The International Dark-Sky Association (IDA) have today, 10 May, named the South Downs National Park as the world’s newest International Dark Sky Reserve.
J. Scott Feierabend, Executive Director of the IDA, said:
“We are pleased to announce the designation of South Downs National Park as an IDA Dark Sky Reserve. It is remarkable that a true dark-sky experience remains within reach of nearly 17 million people in Greater London and southeast England, and a testament to the hard work of South Downs staff and area residents in keeping it that way.”
South Downs Ranger Dark-skies-Dan Oakley and a group of dedicated volunteers have spent the past three years mapping out the quality of night skies across the National Park. The new reserve is the second in England and only the eleventh to be named in the world.
Dan Oakley, South Downs National Park ranger said:
“With the South of England under threat from losing its last few patches of properly dark skies this is a statement that the skies of the South Downs are worth protecting. With 2 million people living within 5 km of the National Park, the reserve will be one of the most accessible in the world and certainly one of the most cared for.”
Plans to create the reserve have received support from more than 70 parish, town and county councils and other organisations with more than 1,300 people signing up to a ‘dark skies pledge’.”
Dr John Mason MBE is Principal Lecturer at the South Downs Planetarium in Chichester. As a founder member of the British Astronomical Association’s Commission for Dark Skies, he has been campaigning for better quality night-time lighting and emphasising the importance of dark night skies for over 25 years:
“This is wonderful news and the culmination of years of hard work by both the SDNPA and many other individuals,” said Dr Mason
“So many young people are growing up in places where the glow of night-time lighting drowns out all but the brightest stars. It is vital that we conserve the dark skies within the South Downs National Park and International Dark Sky Reserve status will help us to do this.
“To me, it is just as important to be able to enjoy a clear, dark, star-studded sky as it is to be able to go on a nice walk in the countryside on a Sunday afternoon.”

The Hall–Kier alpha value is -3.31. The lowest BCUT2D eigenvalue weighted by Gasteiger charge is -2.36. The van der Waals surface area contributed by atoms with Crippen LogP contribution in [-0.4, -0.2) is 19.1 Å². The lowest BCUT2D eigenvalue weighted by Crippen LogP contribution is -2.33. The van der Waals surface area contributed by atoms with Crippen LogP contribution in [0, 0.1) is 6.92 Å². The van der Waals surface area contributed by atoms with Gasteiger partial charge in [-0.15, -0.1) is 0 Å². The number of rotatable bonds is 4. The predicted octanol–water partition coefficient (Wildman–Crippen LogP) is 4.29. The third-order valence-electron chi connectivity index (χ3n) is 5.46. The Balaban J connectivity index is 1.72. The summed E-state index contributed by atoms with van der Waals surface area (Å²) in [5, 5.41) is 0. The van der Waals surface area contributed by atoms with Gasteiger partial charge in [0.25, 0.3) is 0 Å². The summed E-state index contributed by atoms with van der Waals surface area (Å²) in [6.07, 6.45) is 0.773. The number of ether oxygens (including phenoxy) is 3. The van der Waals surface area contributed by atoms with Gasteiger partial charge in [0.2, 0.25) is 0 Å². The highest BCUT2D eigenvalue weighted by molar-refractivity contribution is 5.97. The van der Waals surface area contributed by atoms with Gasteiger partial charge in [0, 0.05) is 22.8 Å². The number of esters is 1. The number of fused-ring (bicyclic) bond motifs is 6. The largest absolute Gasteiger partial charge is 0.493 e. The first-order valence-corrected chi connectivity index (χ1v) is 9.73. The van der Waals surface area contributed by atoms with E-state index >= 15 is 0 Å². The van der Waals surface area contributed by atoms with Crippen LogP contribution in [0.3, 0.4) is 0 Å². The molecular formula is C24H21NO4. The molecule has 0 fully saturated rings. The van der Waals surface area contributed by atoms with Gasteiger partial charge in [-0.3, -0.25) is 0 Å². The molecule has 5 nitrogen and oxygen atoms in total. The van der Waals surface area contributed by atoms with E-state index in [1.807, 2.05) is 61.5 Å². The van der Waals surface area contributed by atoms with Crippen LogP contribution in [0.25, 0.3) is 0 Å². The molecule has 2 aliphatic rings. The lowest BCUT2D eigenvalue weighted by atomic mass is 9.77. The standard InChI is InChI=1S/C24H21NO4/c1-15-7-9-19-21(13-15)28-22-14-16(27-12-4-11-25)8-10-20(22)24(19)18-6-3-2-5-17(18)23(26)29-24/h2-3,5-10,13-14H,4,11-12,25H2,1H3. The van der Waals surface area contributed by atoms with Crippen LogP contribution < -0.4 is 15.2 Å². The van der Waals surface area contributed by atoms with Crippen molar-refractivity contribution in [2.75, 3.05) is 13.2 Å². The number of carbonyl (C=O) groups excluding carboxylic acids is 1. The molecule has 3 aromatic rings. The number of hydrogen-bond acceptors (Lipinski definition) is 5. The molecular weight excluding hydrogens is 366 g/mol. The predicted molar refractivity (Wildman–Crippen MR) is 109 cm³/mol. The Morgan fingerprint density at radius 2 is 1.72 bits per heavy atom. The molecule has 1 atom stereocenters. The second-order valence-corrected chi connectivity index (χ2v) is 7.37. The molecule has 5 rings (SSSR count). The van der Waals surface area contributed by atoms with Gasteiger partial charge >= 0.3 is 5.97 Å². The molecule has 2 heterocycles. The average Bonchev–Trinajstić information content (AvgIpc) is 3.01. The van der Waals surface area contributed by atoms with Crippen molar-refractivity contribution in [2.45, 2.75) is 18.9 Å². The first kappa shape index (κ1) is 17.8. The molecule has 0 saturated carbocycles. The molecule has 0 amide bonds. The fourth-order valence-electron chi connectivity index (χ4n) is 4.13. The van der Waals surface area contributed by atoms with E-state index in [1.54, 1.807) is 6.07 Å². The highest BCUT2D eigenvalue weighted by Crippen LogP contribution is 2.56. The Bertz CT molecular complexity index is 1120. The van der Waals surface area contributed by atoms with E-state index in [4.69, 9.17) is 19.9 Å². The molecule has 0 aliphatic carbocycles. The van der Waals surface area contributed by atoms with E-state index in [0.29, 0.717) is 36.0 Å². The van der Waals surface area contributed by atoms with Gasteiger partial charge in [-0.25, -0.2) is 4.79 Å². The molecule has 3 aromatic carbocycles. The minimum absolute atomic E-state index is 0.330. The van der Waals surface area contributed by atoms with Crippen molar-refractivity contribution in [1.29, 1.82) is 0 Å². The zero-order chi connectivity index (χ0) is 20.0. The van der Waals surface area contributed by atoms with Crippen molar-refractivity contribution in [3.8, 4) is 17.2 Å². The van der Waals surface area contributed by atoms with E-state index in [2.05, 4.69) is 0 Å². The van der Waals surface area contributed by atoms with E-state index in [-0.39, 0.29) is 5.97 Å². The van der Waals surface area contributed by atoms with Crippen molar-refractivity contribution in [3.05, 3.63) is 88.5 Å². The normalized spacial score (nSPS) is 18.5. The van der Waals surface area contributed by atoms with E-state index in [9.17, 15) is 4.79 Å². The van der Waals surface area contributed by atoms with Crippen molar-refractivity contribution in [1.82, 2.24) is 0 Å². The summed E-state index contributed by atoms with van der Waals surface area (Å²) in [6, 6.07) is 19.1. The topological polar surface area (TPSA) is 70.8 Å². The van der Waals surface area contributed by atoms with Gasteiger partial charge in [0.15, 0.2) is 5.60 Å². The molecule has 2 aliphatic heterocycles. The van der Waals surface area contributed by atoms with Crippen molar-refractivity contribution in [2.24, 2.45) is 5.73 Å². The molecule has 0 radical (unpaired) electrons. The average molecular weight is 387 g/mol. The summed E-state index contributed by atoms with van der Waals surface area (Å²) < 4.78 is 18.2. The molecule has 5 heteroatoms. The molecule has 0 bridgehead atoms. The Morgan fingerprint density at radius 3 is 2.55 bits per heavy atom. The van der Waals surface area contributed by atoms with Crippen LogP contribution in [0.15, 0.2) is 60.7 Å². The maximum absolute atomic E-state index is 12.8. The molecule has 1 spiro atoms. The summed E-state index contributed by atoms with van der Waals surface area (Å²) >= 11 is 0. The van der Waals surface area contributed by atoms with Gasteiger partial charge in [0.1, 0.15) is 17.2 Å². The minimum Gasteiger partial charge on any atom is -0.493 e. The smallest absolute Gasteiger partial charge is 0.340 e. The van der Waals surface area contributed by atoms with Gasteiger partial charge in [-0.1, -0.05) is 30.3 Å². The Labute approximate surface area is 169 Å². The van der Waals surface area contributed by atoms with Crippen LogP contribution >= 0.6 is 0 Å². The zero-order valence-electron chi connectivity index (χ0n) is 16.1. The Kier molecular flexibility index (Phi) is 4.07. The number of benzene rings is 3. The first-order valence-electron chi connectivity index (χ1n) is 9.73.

Rural Affairs Minister Rory Stewart said:
“This is a wonderful project. A dark night sky – a glimpse of the stars – is both an extraordinary thing, and an increasingly rare experience in a crowded urban world. The South Downs National Park is bringing communities not just an opportunity to see the English countryside at its finest, but also stars far beyond our planet. I’m so pleased that they have brought this project together with such success and confidence.”
Key facts and figures:
• more than 25,000 individual measurements have been taken and used to map sky quality;
• 66 per cent of the South Downs National Park has Bronze* Level skies
• the core boundary of the reserve is 418km2 with 1,104km2 in the peripheral boundary;
• there are approximately 2,700 streetlights in the whole of the National Park. Local lighting authorities have been replacing these over time so that they are now compliant with Dark Sky standards.
The South Downs National Park Authority is one of the largest planning authorities in the country and the emerging Local Plan for the National Park and Parish Neighbourhood Plans include policies to make sure that they will be protected in the future.
*Gold Level Skies correspond to natural, non-polluted or near-natural night skies; Silver correspond to night-time environments that have minor impacts from light pollution and other artificial light disturbance; and Bronze correspond to areas not meeting the requirements of silver, yet still offering people, plants and animals a respite from an otherwise degraded nocturnal environment.